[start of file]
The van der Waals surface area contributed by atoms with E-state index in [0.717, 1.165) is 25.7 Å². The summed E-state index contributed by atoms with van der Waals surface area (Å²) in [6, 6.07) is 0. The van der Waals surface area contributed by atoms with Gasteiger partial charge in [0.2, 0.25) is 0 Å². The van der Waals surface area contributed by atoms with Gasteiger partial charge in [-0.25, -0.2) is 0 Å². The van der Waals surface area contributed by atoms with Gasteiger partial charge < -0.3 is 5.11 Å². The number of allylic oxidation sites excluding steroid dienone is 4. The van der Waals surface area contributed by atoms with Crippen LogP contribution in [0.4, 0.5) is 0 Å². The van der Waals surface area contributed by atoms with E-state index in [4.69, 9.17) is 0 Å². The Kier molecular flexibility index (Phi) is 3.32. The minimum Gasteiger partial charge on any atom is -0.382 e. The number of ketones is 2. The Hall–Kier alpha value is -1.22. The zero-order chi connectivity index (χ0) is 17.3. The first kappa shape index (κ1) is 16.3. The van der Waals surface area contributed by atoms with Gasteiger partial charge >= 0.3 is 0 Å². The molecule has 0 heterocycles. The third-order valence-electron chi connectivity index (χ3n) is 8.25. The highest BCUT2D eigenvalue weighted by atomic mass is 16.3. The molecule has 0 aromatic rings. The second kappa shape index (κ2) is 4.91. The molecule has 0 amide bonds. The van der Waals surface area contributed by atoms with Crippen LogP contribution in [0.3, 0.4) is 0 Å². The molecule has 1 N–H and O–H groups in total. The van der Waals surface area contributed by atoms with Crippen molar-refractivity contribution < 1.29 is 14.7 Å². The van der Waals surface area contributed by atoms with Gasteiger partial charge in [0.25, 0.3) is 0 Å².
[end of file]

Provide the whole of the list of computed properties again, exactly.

The van der Waals surface area contributed by atoms with E-state index in [0.717, 1.165) is 25.7 Å². The summed E-state index contributed by atoms with van der Waals surface area (Å²) in [6, 6.07) is 0. The van der Waals surface area contributed by atoms with Gasteiger partial charge in [0.2, 0.25) is 0 Å². The van der Waals surface area contributed by atoms with Gasteiger partial charge in [-0.25, -0.2) is 0 Å². The van der Waals surface area contributed by atoms with Gasteiger partial charge < -0.3 is 5.11 Å². The number of allylic oxidation sites excluding steroid dienone is 4. The van der Waals surface area contributed by atoms with Crippen LogP contribution in [0.4, 0.5) is 0 Å². The van der Waals surface area contributed by atoms with E-state index in [4.69, 9.17) is 0 Å². The Kier molecular flexibility index (Phi) is 3.32. The minimum Gasteiger partial charge on any atom is -0.382 e. The number of ketones is 2. The Hall–Kier alpha value is -1.22. The zero-order chi connectivity index (χ0) is 17.3. The first kappa shape index (κ1) is 16.3. The van der Waals surface area contributed by atoms with Gasteiger partial charge >= 0.3 is 0 Å². The molecule has 0 heterocycles. The third-order valence-electron chi connectivity index (χ3n) is 8.25. The highest BCUT2D eigenvalue weighted by atomic mass is 16.3. The molecule has 0 aromatic rings. The second kappa shape index (κ2) is 4.91. The molecule has 0 amide bonds. The van der Waals surface area contributed by atoms with Crippen LogP contribution in [0.3, 0.4) is 0 Å². The molecule has 1 N–H and O–H groups in total. The van der Waals surface area contributed by atoms with Crippen molar-refractivity contribution < 1.29 is 14.7 Å². The van der Waals surface area contributed by atoms with Gasteiger partial charge in [0.25, 0.3) is 0 Å².